As of May, Irish retail sales were up over 8pc within year

With headline retail sales volume back within 3% of their peak in January 2008, the strong showing for Irish retail rates is being driven by books, clothes and hardware. Personal spending looks set to continue to rise, thanks to low deposit-interest rates, meaning more disposable income.

As of May

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The Brexit Effect?

Though there are worries that the effect of Brexit and a possible return to cross border trading, coupled with a possible devaluation of sterling against the Euro, may slow sales growth, sales momentum remains strong. However, retailers are being warned to be aware of potential short and long term effects of the vote to leave the EU.

Retail Ireland director, Thomas Burke, has voiced his concerns about the short term impact of economic uncertainty but headline retail sales seem to be heading towards 2015 levels.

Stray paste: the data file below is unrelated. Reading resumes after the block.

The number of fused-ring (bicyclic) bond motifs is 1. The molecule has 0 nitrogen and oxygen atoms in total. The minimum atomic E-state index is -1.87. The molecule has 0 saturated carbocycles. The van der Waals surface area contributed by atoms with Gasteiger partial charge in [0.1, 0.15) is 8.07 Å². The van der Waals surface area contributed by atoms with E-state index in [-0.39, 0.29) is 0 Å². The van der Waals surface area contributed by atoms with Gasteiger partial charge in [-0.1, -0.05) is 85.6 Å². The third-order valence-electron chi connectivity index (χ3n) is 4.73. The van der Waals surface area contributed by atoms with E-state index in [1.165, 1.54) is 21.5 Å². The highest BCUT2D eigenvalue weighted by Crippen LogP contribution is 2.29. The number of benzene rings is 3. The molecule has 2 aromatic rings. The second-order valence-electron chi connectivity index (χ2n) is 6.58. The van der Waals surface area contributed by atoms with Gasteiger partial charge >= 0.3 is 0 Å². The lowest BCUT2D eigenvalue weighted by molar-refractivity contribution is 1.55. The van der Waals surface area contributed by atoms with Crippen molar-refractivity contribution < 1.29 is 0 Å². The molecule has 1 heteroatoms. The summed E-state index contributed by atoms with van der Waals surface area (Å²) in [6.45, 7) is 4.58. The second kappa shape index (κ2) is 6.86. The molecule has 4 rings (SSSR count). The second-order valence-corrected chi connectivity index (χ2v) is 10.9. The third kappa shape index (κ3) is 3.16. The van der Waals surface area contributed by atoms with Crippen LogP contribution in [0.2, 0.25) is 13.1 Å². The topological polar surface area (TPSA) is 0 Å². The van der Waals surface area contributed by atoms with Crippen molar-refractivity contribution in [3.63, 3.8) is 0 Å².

Driving Retail Growth

Figures for growth were particularly strong for hardware, paints and glass, which showed a 14.3% month on month increase, followed by paper-based media including books, newspapers and stationery at 10.1%. Clothing, footwear and textiles showed similarly strong growth at 9.7%

Although retailers are advised to be cautious of any potential Brexit effect, Ireland is still regarded as an excellent place to do business, boasting the strongest economic growth in
Europe in 2015.

With consumer confidence high, now is a good time to think about making an investment in your retail bricks and mortar, by using a company like http://www.rmcdesignco.com/ to restyle your premises. Optimising your retail store design is proven to increase sales, by creating that valuable first impression. In the capital, with retail outlets in key locations at a premium, good shop design in Dublin can drive retail customers to your door.

The Celtic Tiger

Despite the continuing uncertainty around the timing of Brexit, Ireland looks well placed to weather the short term effects, even allowing for decreases in sales of electrical goods, cars and food, beverages and tobacco, which all fell by less than 2%. Alan McQuaid, economist at Merrion Capital is confident: ““Even allowing for a slowdown in spending in the second half of 2016, we think that headline retail sales volume growth for the year as a whole will be in the region of 7.0 per cent as against 8.2 per cent in 2015,” he said.

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